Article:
pleats, please

July 21, 2020

One day, I will own a Ronan Bouroullec painting. I don’t care which one, I love them all. They’re Miyake pleats on a canvas. I read that his approach is totally unconscious, and that he creates in the manner of the Surrealists, with his intuition holding the brush/pencil. They’re so simple, and yet breathtaking.

trash & treasure

July 20, 2020

At first glance, I saw sequins, pearls and beads. This Moffat Takadiwa wall hanging is actually created from found bottle caps, foil caps, aerosol tops, and keyboard keys. The Zimbabwe-born artist is known for his intricate wall sculptures made from discarded objects. “He weaves together these small everyday objects to make impressive organic forms evocative of jewel-encrusted excess or a ritualistic kind of minimalism,” reads his biography. “The artist’s choice of materials communicates his concern with issues around consumerism, inequality, post-colonialism and the environment.” Have a closer look at the spiritual garbage man’s (that is how Takadiwa describes himself) work –– it’s kind of astonishing how something so beautiful can spring from everyday discards.

Many gifts

July 17, 2020

I came across the exquisite photographs of Robert Polidori today. I’ve happened upon one or two of his images before –– most notably the Havana home of painter, Amelia Peláez –– but today was my first dive into his extensive body of beautiful architectural spaces. If you have a moment, have a look at his extraordinary range, from a beaten up old slave shack, to the restoration works at Versailles, to the weathered walls of Hotel Petra in Beirut. As we move into our new home –– a true labour of love –– Polidori’s wisdom resonated with me a great deal. “Besides the obvious sheltering from the extremes of the elements, people make rooms to live in as if they are animated by an unconscious desire to return to a prenatal life, or even before that, to a soul life. This is what they exteriorize in rooms, their internal soul life, or less magically put, their personal values, if you will.”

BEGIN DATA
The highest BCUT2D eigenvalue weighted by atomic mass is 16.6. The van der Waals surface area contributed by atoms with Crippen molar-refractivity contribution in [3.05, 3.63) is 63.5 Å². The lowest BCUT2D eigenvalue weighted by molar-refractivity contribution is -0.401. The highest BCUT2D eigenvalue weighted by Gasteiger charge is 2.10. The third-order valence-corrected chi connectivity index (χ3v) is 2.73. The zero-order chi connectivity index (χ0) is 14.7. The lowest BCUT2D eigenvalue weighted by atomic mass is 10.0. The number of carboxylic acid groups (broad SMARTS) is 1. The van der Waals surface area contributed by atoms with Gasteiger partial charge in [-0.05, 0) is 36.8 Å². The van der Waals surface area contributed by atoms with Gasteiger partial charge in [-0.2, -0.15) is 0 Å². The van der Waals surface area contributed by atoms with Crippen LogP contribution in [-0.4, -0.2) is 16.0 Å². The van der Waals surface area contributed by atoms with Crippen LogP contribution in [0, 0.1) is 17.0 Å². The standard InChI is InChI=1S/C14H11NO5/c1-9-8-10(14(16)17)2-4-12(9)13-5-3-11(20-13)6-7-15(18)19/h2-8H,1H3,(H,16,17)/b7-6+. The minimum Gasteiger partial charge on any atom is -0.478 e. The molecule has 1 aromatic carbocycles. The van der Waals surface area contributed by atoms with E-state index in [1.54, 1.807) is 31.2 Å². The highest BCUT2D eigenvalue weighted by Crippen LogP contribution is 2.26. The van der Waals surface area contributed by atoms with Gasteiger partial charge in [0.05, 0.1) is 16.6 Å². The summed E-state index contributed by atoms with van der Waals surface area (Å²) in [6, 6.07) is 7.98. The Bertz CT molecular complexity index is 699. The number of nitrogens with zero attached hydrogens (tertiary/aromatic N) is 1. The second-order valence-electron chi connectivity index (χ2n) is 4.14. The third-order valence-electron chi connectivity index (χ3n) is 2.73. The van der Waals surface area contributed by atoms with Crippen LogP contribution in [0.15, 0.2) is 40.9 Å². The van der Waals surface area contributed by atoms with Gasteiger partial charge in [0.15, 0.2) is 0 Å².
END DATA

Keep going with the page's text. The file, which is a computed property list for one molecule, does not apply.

the artful scientist

July 16, 2020

Jenny Kemp‘s brightly coloured canvases are hard to miss, and some are so densely patterned that one could stare at them for hours. Biology is a central theme, and Kemp’s process is highly considered. “Biologically-inspired imagery, stemming from contemplations on our relationship to organic matter is built through lines and planes of subtly shifting hue intensities and gradations, generating form through a slow additive process of layering line work by hand that parallels growth and changeability in the natural world.” Personally, I’m drawn to the simplest canvases, ones that feature bold colour blocking and beautiful, organic shapes. “My interest in abstraction lies in its ability to satisfy my desire to create images that serve to represent unseen phenomenon.” The inner workings of the human body, realized through intricate lines and vivid colours, is quite mesmerizing.

nest egg

July 16, 2020

Lani Adeoye’s woven lights are handcrafted in Nigeria and exude such warmth and nostalgia. To me, they have a decidedly 70s vibe, with a modern, sculptural twist. The line is called ITE which means nest in Yoruba. Adeoye is Parsons trained and divides her time between New York, Toronto and Nigeria. These lights, she says, are Inspired by the layered structure of a bird’s nest.

swan story

July 15, 2020

It’s been a while since we spent a penny together, and this loo is too divine not to share. I have no idea what stone the sink is carved from –– onyx, granite, amazonite –– but it’s bonkers beautiful. As are the brass swan taps. The wallpaper –– swans and dragonflies on a Schiaparelli background –– is pure whimsy, and that chandelier of fern leaves is the perfect topper. If I ever write my tome on toilets, this one may make the cover.